Is the artist’s pursuit a selfish one? It can be. Or it can be a means of God manifesting Himself to the world. It can be incarnational, and I don’t mean “Christian art” or “Christian music” but simply art and music.

Winner of 147 Grammys (or so), Ron Block is the banjo-ninja portion of Alison Kraus and Union Station. When he's not laying down a bluegrass-style martial-arts whoopin' on audiences around the world, he's taking care of his donkey named "Trash" and keeping himself busy by being one of the most well-read and thoughtful people we know.


  1. Aaron Alford

    “Would I do this thing even if no one ever heard it, saw it but God?”

    Sometimes I’m pretty sure no one else ever has! But it feels right and good to dig these things out of my soul, and in the process form something that’s new.

    Other times, it’s some of those “other things” that can lead me to neglect that soul from which I create. That’s when I need to be reminded that writing is not just a nice hobby, but an important spiritual discipline that secures me to God. And that leads me back to doing it even if no one reads it but God himself.

  2. Becca (I. Ray)

    I’m pretty sure I’ve cheated on every 4-pronged group personality test I’ve ever taken. Changing a few answers always bumps me over the line from melancholy to sanguine. Who wants to enter a new dynamic diagnosed with Eeyore?

    Yeah. There is something about the artistic temperament that always feels shameful to me. Needing big chunks of time to think, read, and be alone with Jesus. Feeling to the edges of strong questions, and prayerfully digging up whatever waits there. The labor of making. Spending time with friends who think about the world in those terms. I always feel a little guilty in that groove.

    Unfortunately, faking perky doesn’t allow me to commune with God wholly. So, I live torn. Mary or Martha? Or is it even that simple?

    Anyway, thanks for processing these things publicly. It’s helpful.

  3. Natalie Jacobson

    Reminds me of this verse in 1 Peter: “Each one should use whatever gift he has received to serve others, faithfully administering God’s grace in its various forms.” (4:10)

  4. Chris

    There has never been a doubt in my body that I was made to make music. I work a full time job and play/teach/compose at night and in the AM before work. I was away from God for a long time but I never lost the drive. Now that I am getting back to him ( for wich a playing opportunity was the catalyst), I can see I had gotten selfish in my persuit to make that music.

    “…it can be a means of God manifesting Himself to the world.” — I know now that I can do this through the way I lead my band, the way I act at gigs and with my students, and as an exapmle every second of my life.

    “and I don’t mean “Christian art” or “Christian music” but simply art and music.” – To me, those are lables that block out so many people. So often, Christians are afraid to admit that something other than a moment of worship inspired them. God knows that life isn’t easy and he has given us the ability to write or paint or play as a way to deal with things as well as to worship. Artistic content conjured up from a death or being cheated or stolen from or whatever is still life. It should be conveyed with a Christian heart through whatever medium fits you.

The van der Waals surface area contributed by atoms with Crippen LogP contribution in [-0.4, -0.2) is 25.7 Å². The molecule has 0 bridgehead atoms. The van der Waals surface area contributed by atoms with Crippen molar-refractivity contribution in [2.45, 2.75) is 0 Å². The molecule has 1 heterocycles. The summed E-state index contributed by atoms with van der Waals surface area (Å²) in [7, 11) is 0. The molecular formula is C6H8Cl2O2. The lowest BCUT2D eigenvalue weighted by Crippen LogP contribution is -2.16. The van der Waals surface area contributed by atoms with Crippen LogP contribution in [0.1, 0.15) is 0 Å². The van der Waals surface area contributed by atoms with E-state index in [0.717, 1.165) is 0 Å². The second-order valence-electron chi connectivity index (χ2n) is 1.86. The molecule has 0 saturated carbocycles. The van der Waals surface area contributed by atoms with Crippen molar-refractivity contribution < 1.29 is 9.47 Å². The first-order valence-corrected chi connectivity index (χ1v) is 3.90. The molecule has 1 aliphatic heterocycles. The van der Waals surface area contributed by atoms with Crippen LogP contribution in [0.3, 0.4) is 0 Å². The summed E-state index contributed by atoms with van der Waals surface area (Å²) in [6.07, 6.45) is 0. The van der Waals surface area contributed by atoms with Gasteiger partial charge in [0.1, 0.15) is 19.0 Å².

5. Leanore

    Ron, thanks for that insight on the heart. It’s true that we don’t know the depths of our own wicked hearts, but neither can we imagine the great things God will draw out of our hearts as he transforms them to be like Jesus. It’s still a tension that we have to live with, but the change of focus is what we desperately need. When I stopped the hopeless struggle over my motivations, and just threw all of it in his direction to sort it out and make it right, that’s when I started being a better musician than I ever imagined.

  6. Stacy Grubb

    “…and I don’t mean “Christian art” or “Christian music” but simply art and music.”

    Love this.

    I did a local show and a couple from church came out. The husband picked up one of my CD’s and eyeballed it in a way that I started to feel awkward…like somehow there was an “I Love Satan” in the swoops and swirls of the background and no one up until this point had caught it. I was kind of like being caught with your hand in the cookie jar, though I had no idea what he was thinking or even what he could be thinking. Finally, he looked at me and said, “How many Christian songs are on this?” I instinctively went into explanation mode: “Well, there’s only one, but it’s a really good one and I like to view the others as life in the absence of God, blah, blah, blah.” I’m not sure how much of my justification he heard because as soon as I said, “one,” he threw the CD down onto the table and looked at me as if my existence disgusted him and then walked away in that manner that self-righteous people do. That’s right, readers. I’m a Hellion. I came here to party and drink beers. CD sells pay for all my tight jeans.